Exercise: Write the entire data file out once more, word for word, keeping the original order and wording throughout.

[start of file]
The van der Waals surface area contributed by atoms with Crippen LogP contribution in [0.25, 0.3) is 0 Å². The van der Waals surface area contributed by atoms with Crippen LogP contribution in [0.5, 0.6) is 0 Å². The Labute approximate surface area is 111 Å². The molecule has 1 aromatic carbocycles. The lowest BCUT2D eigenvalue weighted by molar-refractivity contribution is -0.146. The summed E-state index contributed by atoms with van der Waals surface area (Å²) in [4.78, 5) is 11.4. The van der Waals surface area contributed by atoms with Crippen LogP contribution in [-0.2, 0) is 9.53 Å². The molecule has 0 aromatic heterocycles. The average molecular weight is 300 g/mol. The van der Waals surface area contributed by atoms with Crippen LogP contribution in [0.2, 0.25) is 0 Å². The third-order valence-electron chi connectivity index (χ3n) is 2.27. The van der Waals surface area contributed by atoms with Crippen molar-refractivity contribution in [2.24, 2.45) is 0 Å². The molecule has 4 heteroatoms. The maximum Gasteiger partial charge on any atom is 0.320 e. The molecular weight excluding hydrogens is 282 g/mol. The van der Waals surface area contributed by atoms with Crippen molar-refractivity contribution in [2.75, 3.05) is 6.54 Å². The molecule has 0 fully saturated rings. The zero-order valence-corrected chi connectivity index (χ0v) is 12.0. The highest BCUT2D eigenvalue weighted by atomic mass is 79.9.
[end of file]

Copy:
The van der Waals surface area contributed by atoms with Crippen LogP contribution in [0.25, 0.3) is 0 Å². The van der Waals surface area contributed by atoms with Crippen LogP contribution in [0.5, 0.6) is 0 Å². The Labute approximate surface area is 111 Å². The molecule has 1 aromatic carbocycles. The lowest BCUT2D eigenvalue weighted by molar-refractivity contribution is -0.146. The summed E-state index contributed by atoms with van der Waals surface area (Å²) in [4.78, 5) is 11.4. The van der Waals surface area contributed by atoms with Crippen LogP contribution in [-0.2, 0) is 9.53 Å². The molecule has 0 aromatic heterocycles. The average molecular weight is 300 g/mol. The van der Waals surface area contributed by atoms with Crippen LogP contribution in [0.2, 0.25) is 0 Å². The third-order valence-electron chi connectivity index (χ3n) is 2.27. The van der Waals surface area contributed by atoms with Crippen molar-refractivity contribution in [2.24, 2.45) is 0 Å². The molecule has 4 heteroatoms. The maximum Gasteiger partial charge on any atom is 0.320 e. The molecular weight excluding hydrogens is 282 g/mol. The van der Waals surface area contributed by atoms with Crippen molar-refractivity contribution in [2.75, 3.05) is 6.54 Å². The molecule has 0 fully saturated rings. The zero-order valence-corrected chi connectivity index (χ0v) is 12.0. The highest BCUT2D eigenvalue weighted by atomic mass is 79.9.